#13: Japanese healthtech & AI possibilities to help people with dementia | Yu Shimizu, CTO at Aikomi

Published on August 31, 2022

People with dementia don’t become distant, they just lose their way of communicating. How can software possibly help them? Aikomi is a Japan-based startup that helps find a connection between a person with dementia and their family members via software. Yu Shimizu, CTO at Aikomi, tells about the challenges of an healthtech startup in Japan, its features, and the technologies that are used. She shows real-time cases of how AI helps create personalized content for people with dementia using a possible amount of data. Enjoy the listening!

In this episode, we will answer the following questions:

[01:15] how Aikomi works and how AI is used

[08:00] why at Aikomi don’t use the word «patient»

[08:55] differences from other similar apps

[14:16] current development focus of the company

[15:41] outsource team experience

[18:04] AI team management 

[20:32] generated unpredicted results from AI and how it recognizes Asian people

[25:08]  how the Japanese market is different

[31:08] in-house vs. outsource approach: pros and cons

[32:48] Aikomi scaling plans in Japan and abroad

[34:51] the most interesting projects from the Okinawa Institute of Science and Technology Yu worked on

[37:54] how to become a good-skilled engineering manager

[40:26] Rapid Fire Round (3 questions)



Aikomi: https://www.aikomi.co.jp/

Yu in Linkedin: https://www.linkedin.com/in/yu-shimizu-499149110/


Listen to the episode on iTunes, SoundCloud, Spotify, YouTube, Google Podcasts and let us know what you think on the topic.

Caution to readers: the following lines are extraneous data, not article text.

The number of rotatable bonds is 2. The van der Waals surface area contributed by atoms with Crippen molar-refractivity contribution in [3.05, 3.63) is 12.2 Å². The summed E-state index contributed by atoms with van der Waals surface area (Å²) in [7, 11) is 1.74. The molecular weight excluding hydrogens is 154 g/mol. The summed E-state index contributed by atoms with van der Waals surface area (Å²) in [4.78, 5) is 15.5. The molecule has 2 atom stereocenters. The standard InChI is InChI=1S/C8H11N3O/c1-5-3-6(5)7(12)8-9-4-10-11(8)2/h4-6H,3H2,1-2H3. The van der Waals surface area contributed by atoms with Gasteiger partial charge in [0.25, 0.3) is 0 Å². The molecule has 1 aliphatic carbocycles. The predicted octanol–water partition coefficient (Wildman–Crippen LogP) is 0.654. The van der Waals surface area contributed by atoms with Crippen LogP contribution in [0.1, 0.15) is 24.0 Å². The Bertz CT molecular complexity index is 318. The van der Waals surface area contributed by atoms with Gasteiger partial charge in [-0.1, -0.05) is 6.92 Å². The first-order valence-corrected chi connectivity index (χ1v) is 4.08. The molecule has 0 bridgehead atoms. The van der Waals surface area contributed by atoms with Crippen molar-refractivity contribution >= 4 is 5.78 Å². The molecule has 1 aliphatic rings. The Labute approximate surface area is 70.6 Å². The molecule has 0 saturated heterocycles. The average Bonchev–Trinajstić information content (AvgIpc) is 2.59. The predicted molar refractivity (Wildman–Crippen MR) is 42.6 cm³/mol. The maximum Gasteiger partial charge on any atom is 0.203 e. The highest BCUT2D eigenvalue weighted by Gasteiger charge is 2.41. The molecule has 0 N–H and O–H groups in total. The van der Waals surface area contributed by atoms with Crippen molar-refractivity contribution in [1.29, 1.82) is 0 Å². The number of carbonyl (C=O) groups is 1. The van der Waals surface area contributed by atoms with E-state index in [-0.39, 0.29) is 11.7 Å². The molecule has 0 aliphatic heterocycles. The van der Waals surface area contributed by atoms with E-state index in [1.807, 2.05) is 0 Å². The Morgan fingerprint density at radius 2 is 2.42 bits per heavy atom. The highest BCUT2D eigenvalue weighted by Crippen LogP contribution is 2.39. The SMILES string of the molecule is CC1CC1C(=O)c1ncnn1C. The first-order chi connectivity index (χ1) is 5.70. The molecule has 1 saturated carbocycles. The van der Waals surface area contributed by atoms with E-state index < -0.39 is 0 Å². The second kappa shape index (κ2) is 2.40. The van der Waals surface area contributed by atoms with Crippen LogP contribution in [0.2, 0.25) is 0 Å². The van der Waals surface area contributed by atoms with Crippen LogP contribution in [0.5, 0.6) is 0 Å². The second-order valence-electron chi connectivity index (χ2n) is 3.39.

The mission of our podcast is to show the real-life challenges of implementing technology in healthcare. And the podcast is sponsored by Demigos, a company that develops IT solutions for healthcare startups and companies. My name is Ivan Dunskiy, your host as always, and I am joined today by an honored guest, Yu Shimizu

Yu is from Japan, and her background is in applied mathematics, in biomedical signal and image processing. Yu spent most of her career in research, and currently, Yu is the CTO at Aikomi, a company that develops digital tools to improve the quality of life for people with dementia and their families. Yu, thank you for joining today. How are you?

Yu Shimizu: Thank you for inviting me. Thanks a lot. I'm fine.

Ivan Dunskiy: So could you please tell us about Aikomi and how it helps people with dementia?

[01:15] how Aikomi works and how AI is used

Yu Shimizu: Aikomi is a Japan-based startup. And we develop a web-based software. It's delivered by a tablet, it streams personalized content, and that content is specialized. It should trigger communication between the person with dementia and the family or the carer. And it in that way improves the quality of life for the families and also the carers, which is for us an important point so far. We want to focus also on the families and the carers, because many problems arise from this, what we call, dementia triad where families and person with dementia and care team, care workers have to work together to improve the situation. Essentially, with our software, we want to pinpoint the memories that are still alive in that person with dementia and show the family that they can still communicate with this person. And through that, find a connection back to their family members.